It is with great sadness that we announce the death of famed LIFE magazine photographer Bill Ray.

Via the NY Post
By Isabel Vincent
January 18, 2020



Marilyn Monroe singing "Happy Birthday” to President John F. Kennedy at 
Madison Square Garden in May 1962



When Private Elvis Presley shipped out of the Brooklyn Navy Yard on his way to his military tour of duty in West Germany in September 1958, the US Army’s brass band played “Hound Dog” to honor the King of Rock and Roll.

“And the captains and the majors helped him with his bags!” said Bill Ray, the former LIFE Magazine photographer who captured the moment.

Ray, who died earlier this month at his home on the Upper West Side, shot some of the most iconic celebrity images of the 20th century.

There is his photograph of a sultry Marilyn Monroe in a shimmering, nude-colored dress, its plunging bare back accentuating her curves as she sang a breathy rendition of “Happy Birthday” to President John F. Kennedy at Madison Square Garden in May 1962. Three months after Ray shot the picture on stage from behind the movie star, the troubled sex symbol would be dead of an overdose. Kennedy was assassinated a year after that, and the famous dress, designed by Hollywood costume designer Jean Louis, sold at auction a few years ago for nearly $5 million.

Ray, who worked for LIFE in Los Angeles, Paris and Beverly Hills, shot The Beatles when they first arrived in Los Angeles in 1964, partied with Roman Polanski and his wife Sharon Tate a year before the pregnant actress was brutally murdered by Charles Manson in 1969. He was a regular presence on hundreds of Hollywood movie sets, photographing Elizabeth Taylor, Brigitte Bardot and Natalie Wood, among others.

“Steve McQueen once told me that he had to have sex five times a day,” said Ray about the “Bullitt” star at a 2009 presentation of his greatest work at the Coffee House Club in midtown, where he had been a member for more than 50 years. “I was too stunned to ask Steve what happens if you don’t.”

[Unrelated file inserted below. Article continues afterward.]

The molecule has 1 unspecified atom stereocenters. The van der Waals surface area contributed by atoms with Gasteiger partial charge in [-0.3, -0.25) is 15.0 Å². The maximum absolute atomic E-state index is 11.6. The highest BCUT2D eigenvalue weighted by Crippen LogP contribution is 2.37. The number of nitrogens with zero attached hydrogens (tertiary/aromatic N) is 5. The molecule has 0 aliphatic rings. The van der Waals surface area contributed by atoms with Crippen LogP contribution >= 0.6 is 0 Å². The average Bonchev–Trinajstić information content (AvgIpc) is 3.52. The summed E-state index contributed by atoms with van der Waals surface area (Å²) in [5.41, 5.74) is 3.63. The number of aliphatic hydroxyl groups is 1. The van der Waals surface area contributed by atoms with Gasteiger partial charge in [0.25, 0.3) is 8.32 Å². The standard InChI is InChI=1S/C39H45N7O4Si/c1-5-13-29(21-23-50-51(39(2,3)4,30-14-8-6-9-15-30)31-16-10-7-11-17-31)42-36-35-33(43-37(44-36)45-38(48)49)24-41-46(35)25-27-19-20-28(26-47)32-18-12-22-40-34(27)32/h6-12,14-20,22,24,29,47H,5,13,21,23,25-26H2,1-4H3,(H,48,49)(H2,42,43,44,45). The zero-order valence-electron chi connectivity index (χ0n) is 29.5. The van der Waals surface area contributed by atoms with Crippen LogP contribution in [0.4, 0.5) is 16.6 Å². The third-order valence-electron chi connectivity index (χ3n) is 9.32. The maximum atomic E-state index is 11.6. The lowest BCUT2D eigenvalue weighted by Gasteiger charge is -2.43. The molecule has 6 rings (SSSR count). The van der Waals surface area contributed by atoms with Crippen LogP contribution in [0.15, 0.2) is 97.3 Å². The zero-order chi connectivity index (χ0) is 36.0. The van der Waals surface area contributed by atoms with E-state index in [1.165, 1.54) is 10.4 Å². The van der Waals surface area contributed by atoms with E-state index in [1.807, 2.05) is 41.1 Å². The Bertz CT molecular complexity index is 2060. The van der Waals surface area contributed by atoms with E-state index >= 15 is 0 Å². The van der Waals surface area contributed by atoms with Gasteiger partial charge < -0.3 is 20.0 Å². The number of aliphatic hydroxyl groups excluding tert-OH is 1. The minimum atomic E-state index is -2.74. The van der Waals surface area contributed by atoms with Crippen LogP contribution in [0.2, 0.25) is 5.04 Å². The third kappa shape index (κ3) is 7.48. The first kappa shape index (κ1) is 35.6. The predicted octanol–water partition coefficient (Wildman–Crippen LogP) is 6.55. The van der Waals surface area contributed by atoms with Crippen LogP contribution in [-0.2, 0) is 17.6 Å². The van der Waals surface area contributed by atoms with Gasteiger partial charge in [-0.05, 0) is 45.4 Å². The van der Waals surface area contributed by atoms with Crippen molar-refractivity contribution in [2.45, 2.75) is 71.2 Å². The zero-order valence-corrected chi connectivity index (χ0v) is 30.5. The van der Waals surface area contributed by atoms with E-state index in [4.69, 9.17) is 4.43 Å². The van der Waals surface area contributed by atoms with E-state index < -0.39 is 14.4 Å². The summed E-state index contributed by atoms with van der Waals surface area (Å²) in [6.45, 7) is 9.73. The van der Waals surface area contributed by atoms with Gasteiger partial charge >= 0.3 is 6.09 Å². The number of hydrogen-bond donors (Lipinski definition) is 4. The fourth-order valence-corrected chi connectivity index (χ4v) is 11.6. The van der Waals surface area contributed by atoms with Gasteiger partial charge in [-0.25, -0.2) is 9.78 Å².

William Ray was born in Shelby, Nebraska, a windswept village of 626 about two hours west of Omaha. Ray was the youngest of four children of a prosperous lumber merchant and his artist wife. He developed such a passion for photography that by the time he was 11, he was already a member of the Omaha Camera Club and had his own professional darkroom at home. He got his first staff job as a 17-year-old at the Lincoln Star Journal newspaper.

“The city editor had a smoke and hired me on the spot,” he said.

After a photographic workshop in Hannibal, Missouri, where he impressed the faculty with a series of photographs about the local barbershop, Ray was hired by LIFE magazine and sent to New York in 1957.

“I wanted to live in New York City since I saw Fred [Astaire] dance with Ginger [Rogers] in Central Park,” he said.

For years, Ray and Marlys Ray, his wife of nearly 62 years, lived in a sprawling apartment across from Central Park where he was a regular on the tennis courts and an avid bird watcher. On January 8, the couple took a long walk in the park, feeding a few cardinals along the way, “and, best of all, saw the rising nearly full moon with a kiss (one of our silly rituals),” said Marlys Ray, a partner in her husband’s photo business.

“It was his best day in a long time.”

Ray died hours later of a heart attack. He was 83.